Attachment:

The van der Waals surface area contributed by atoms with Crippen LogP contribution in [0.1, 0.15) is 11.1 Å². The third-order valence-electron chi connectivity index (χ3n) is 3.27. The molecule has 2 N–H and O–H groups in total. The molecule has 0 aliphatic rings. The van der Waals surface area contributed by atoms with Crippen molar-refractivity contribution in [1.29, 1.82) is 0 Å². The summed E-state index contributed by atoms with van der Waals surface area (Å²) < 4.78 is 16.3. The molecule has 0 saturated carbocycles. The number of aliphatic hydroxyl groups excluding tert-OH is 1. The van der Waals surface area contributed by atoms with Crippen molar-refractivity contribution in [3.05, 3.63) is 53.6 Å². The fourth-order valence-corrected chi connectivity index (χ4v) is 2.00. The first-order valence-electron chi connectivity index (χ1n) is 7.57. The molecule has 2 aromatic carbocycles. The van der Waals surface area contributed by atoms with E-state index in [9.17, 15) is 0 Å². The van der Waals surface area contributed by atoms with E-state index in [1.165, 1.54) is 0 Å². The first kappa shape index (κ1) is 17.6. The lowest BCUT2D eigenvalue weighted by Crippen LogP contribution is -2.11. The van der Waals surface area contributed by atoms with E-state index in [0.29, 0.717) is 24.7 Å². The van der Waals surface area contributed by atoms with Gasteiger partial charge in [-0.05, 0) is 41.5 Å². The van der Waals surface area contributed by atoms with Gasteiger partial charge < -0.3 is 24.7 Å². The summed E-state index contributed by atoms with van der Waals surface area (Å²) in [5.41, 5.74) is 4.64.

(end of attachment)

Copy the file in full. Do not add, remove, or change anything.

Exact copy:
The van der Waals surface area contributed by atoms with Crippen LogP contribution in [0.1, 0.15) is 11.1 Å². The third-order valence-electron chi connectivity index (χ3n) is 3.27. The molecule has 2 N–H and O–H groups in total. The molecule has 0 aliphatic rings. The van der Waals surface area contributed by atoms with Crippen molar-refractivity contribution in [1.29, 1.82) is 0 Å². The summed E-state index contributed by atoms with van der Waals surface area (Å²) < 4.78 is 16.3. The molecule has 0 saturated carbocycles. The number of aliphatic hydroxyl groups excluding tert-OH is 1. The van der Waals surface area contributed by atoms with Crippen molar-refractivity contribution in [3.05, 3.63) is 53.6 Å². The fourth-order valence-corrected chi connectivity index (χ4v) is 2.00. The first-order valence-electron chi connectivity index (χ1n) is 7.57. The molecule has 2 aromatic carbocycles. The van der Waals surface area contributed by atoms with E-state index in [9.17, 15) is 0 Å². The van der Waals surface area contributed by atoms with E-state index in [1.165, 1.54) is 0 Å². The first kappa shape index (κ1) is 17.6. The lowest BCUT2D eigenvalue weighted by Crippen LogP contribution is -2.11. The van der Waals surface area contributed by atoms with E-state index in [0.29, 0.717) is 24.7 Å². The van der Waals surface area contributed by atoms with Gasteiger partial charge in [-0.05, 0) is 41.5 Å². The van der Waals surface area contributed by atoms with Gasteiger partial charge < -0.3 is 24.7 Å². The summed E-state index contributed by atoms with van der Waals surface area (Å²) in [5.41, 5.74) is 4.64.